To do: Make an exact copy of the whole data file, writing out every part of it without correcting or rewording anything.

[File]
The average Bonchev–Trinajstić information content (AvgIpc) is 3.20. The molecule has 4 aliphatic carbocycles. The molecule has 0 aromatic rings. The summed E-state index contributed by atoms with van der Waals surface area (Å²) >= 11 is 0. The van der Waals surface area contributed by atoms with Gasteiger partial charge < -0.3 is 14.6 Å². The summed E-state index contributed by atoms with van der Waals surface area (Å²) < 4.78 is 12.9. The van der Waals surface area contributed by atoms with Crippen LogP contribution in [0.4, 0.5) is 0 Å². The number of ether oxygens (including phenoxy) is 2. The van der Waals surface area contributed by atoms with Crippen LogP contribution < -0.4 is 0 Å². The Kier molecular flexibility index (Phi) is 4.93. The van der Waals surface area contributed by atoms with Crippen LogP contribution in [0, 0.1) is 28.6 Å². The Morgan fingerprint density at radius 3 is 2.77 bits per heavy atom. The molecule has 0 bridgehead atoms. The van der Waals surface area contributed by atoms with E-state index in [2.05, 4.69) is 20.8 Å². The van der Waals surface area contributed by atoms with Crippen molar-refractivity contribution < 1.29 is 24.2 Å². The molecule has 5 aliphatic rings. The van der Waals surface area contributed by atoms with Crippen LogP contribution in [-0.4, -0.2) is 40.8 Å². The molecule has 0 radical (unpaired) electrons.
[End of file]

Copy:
The average Bonchev–Trinajstić information content (AvgIpc) is 3.20. The molecule has 4 aliphatic carbocycles. The molecule has 0 aromatic rings. The summed E-state index contributed by atoms with van der Waals surface area (Å²) >= 11 is 0. The van der Waals surface area contributed by atoms with Gasteiger partial charge < -0.3 is 14.6 Å². The summed E-state index contributed by atoms with van der Waals surface area (Å²) < 4.78 is 12.9. The van der Waals surface area contributed by atoms with Crippen LogP contribution in [0.4, 0.5) is 0 Å². The number of ether oxygens (including phenoxy) is 2. The van der Waals surface area contributed by atoms with Crippen LogP contribution < -0.4 is 0 Å². The Kier molecular flexibility index (Phi) is 4.93. The van der Waals surface area contributed by atoms with Crippen LogP contribution in [0, 0.1) is 28.6 Å². The Morgan fingerprint density at radius 3 is 2.77 bits per heavy atom. The molecule has 0 bridgehead atoms. The van der Waals surface area contributed by atoms with E-state index in [2.05, 4.69) is 20.8 Å². The van der Waals surface area contributed by atoms with Crippen molar-refractivity contribution < 1.29 is 24.2 Å². The molecule has 5 aliphatic rings. The van der Waals surface area contributed by atoms with Crippen LogP contribution in [-0.4, -0.2) is 40.8 Å². The molecule has 0 radical (unpaired) electrons.